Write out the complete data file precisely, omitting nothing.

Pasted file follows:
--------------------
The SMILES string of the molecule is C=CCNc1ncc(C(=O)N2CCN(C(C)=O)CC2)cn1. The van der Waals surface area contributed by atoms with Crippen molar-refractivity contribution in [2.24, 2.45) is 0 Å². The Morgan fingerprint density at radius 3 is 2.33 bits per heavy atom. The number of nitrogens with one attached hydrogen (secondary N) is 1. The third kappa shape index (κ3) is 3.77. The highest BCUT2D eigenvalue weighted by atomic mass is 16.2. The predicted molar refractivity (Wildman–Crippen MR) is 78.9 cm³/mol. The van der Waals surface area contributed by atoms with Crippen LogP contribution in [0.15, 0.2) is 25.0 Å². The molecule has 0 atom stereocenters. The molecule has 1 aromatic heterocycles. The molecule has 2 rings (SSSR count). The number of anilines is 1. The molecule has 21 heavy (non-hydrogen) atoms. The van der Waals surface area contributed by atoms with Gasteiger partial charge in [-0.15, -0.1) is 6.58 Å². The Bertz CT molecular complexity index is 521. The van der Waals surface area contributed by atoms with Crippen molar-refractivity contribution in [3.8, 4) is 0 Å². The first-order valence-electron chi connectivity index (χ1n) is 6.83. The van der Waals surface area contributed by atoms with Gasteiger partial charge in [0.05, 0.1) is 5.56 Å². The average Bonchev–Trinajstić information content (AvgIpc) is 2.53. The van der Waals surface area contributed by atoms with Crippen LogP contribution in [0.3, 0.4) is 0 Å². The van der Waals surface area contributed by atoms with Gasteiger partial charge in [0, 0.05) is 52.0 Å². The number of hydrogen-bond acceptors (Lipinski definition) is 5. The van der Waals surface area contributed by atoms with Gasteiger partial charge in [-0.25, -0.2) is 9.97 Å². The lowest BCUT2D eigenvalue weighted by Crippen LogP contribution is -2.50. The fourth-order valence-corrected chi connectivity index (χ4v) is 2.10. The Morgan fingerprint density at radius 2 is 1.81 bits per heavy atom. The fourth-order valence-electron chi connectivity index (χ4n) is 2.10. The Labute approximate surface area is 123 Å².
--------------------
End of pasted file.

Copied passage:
The SMILES string of the molecule is C=CCNc1ncc(C(=O)N2CCN(C(C)=O)CC2)cn1. The van der Waals surface area contributed by atoms with Crippen molar-refractivity contribution in [2.24, 2.45) is 0 Å². The Morgan fingerprint density at radius 3 is 2.33 bits per heavy atom. The number of nitrogens with one attached hydrogen (secondary N) is 1. The third kappa shape index (κ3) is 3.77. The highest BCUT2D eigenvalue weighted by atomic mass is 16.2. The predicted molar refractivity (Wildman–Crippen MR) is 78.9 cm³/mol. The van der Waals surface area contributed by atoms with Crippen LogP contribution in [0.15, 0.2) is 25.0 Å². The molecule has 0 atom stereocenters. The molecule has 1 aromatic heterocycles. The molecule has 2 rings (SSSR count). The number of anilines is 1. The molecule has 21 heavy (non-hydrogen) atoms. The van der Waals surface area contributed by atoms with Gasteiger partial charge in [-0.15, -0.1) is 6.58 Å². The Bertz CT molecular complexity index is 521. The van der Waals surface area contributed by atoms with Crippen molar-refractivity contribution in [3.8, 4) is 0 Å². The first-order valence-electron chi connectivity index (χ1n) is 6.83. The van der Waals surface area contributed by atoms with Gasteiger partial charge in [0.05, 0.1) is 5.56 Å². The average Bonchev–Trinajstić information content (AvgIpc) is 2.53. The van der Waals surface area contributed by atoms with Crippen LogP contribution in [0.3, 0.4) is 0 Å². The van der Waals surface area contributed by atoms with Gasteiger partial charge in [0, 0.05) is 52.0 Å². The number of hydrogen-bond acceptors (Lipinski definition) is 5. The van der Waals surface area contributed by atoms with Gasteiger partial charge in [-0.25, -0.2) is 9.97 Å². The lowest BCUT2D eigenvalue weighted by Crippen LogP contribution is -2.50. The fourth-order valence-corrected chi connectivity index (χ4v) is 2.10. The Morgan fingerprint density at radius 2 is 1.81 bits per heavy atom. The fourth-order valence-electron chi connectivity index (χ4n) is 2.10. The Labute approximate surface area is 123 Å².